So . . . I Let a Stranger Shave My Entire Face
Skincare is my thing. Every day I think carefully about what I put on my skin/what I should put on my skin/why I haven't put that "thing" on my skin yet. Masks, serums, creams, exfoliants, moisturisers and facials are factored into my finances before adult things like health insurance and servicing my car (to the horror of both my accountant and my little car). So you can see I really, really care about my skin.
Recently I was invited to visit a skin clinic and gently pushed into shaving my face. How did I let this happen? That's not important. What is important is that I can't say no, especially to a lady with kind eyes and amazing skin (important) holding a teeny blade up to my kisser.
The act of shaving ones face is called dermaplaning — a supercharged form of exfoliation that uses a scalpel blade to shave the dead skin and peach fuzz from your face — and it has become a bit of a trend in beauty circles. Beauty oracle Zoë Foster Blake "dermaplaned" her face before the Logies and looked stunning, but putting razor to face wasn't in my 12-month skincare plan!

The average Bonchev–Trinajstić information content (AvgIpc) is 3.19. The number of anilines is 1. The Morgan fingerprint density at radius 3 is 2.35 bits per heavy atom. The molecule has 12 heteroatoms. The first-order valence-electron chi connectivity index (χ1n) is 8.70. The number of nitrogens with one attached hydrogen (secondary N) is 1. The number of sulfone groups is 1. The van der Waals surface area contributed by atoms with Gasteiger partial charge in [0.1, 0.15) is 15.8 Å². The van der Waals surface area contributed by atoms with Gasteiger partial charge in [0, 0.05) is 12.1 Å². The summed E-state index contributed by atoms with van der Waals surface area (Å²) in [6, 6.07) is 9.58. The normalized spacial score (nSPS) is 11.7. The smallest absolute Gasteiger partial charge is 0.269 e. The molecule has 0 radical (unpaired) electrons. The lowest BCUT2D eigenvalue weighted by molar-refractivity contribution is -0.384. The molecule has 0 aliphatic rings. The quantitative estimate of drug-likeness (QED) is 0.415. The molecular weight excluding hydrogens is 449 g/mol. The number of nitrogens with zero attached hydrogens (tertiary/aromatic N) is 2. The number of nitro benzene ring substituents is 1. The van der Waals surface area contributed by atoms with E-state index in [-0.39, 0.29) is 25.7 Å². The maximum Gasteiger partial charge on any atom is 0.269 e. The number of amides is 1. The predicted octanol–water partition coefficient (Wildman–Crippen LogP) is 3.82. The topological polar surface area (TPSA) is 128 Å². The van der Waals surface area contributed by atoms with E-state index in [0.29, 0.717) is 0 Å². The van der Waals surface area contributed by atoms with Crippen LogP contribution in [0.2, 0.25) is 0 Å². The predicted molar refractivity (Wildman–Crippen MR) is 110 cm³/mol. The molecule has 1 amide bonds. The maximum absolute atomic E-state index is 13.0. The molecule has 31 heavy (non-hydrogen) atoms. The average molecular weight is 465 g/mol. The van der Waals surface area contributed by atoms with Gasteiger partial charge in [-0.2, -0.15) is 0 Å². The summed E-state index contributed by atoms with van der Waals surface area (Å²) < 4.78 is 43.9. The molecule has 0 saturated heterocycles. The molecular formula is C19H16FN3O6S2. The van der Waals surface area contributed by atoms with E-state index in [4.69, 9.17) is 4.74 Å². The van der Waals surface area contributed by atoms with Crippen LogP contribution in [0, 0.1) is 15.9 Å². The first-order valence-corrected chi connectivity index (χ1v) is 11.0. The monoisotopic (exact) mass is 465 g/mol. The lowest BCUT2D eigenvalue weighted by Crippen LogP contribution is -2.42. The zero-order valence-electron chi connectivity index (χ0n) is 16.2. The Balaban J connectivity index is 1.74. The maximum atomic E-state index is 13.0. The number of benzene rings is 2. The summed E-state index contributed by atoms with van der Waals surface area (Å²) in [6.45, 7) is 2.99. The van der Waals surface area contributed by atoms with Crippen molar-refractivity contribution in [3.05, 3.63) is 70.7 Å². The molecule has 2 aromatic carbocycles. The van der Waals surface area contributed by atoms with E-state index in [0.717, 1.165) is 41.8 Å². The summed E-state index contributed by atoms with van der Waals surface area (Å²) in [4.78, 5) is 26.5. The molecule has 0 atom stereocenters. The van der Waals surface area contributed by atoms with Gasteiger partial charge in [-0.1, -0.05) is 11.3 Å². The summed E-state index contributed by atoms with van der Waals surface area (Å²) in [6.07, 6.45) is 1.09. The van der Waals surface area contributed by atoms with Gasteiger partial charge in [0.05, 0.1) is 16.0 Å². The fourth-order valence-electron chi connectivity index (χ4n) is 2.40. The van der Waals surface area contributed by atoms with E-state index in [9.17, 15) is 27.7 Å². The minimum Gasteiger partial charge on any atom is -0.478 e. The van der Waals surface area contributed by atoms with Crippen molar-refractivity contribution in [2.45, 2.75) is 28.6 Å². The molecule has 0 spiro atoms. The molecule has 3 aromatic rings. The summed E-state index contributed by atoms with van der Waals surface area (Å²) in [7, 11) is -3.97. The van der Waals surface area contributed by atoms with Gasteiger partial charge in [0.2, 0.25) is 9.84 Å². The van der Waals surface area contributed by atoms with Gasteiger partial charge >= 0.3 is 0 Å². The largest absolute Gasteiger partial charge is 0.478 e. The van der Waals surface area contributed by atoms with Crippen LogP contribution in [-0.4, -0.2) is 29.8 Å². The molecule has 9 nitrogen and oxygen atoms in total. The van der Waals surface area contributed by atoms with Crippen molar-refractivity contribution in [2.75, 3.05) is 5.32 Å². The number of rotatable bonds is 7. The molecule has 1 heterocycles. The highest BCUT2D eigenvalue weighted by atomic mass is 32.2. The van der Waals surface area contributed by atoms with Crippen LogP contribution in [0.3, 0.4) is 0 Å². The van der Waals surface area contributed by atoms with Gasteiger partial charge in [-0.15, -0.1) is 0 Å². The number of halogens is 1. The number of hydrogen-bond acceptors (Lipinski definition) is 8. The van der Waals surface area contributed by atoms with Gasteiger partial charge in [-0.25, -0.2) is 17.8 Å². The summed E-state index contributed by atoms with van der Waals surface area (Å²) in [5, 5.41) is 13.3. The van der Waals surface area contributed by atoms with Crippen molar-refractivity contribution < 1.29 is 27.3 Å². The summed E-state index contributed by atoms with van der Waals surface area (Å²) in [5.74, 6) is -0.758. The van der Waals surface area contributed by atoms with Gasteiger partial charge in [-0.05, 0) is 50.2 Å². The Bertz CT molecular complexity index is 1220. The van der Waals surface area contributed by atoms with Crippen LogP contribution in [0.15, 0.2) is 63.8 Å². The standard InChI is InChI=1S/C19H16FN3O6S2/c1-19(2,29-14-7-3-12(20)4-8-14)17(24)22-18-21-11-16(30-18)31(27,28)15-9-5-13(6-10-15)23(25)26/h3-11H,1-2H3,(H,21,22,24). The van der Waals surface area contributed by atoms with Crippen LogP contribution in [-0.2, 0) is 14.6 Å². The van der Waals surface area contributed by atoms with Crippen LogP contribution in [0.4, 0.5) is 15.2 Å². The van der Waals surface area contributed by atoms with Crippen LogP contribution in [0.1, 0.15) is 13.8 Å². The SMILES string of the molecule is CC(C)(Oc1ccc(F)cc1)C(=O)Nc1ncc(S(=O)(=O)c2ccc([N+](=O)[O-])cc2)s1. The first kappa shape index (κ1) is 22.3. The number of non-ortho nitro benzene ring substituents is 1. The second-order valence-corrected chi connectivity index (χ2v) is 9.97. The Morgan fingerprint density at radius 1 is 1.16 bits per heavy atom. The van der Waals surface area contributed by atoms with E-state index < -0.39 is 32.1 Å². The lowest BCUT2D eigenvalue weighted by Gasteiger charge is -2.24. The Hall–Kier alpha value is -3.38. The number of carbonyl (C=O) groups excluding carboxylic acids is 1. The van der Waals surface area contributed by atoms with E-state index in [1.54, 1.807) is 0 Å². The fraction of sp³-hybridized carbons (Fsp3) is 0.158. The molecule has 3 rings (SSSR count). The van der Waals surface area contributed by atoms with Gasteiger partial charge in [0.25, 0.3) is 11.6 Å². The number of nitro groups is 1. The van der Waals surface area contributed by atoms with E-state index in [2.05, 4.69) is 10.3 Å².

In the moments that immediately followed "Hello! Let me shave your face!" I had thoughts . . .
- Could I be guaranteed ZFB's amazing complexion post-shave?
- I am my father's daughter (obvs) and I see what happens to his face when he shaves daily — a 5 o'clock shadow at 10:30 a.m. isn't something I want for me.
- What if she slips and slices my face open?
Obviously, I wasn't too clued up on the process. I was sure my multimillion-dollar (it feels like) collection of beauty lotions and potions was all my face needed — a razor? No way, José. But once the blade-wielding therapist started talking me through the process, I felt more at ease. Everything she was saying didn't sound like I'd be sporting stubble for the rest of my days. "Sure! Go ahead, shave my face, why not?" I said, completely faking confidence.
Keep reading for the results.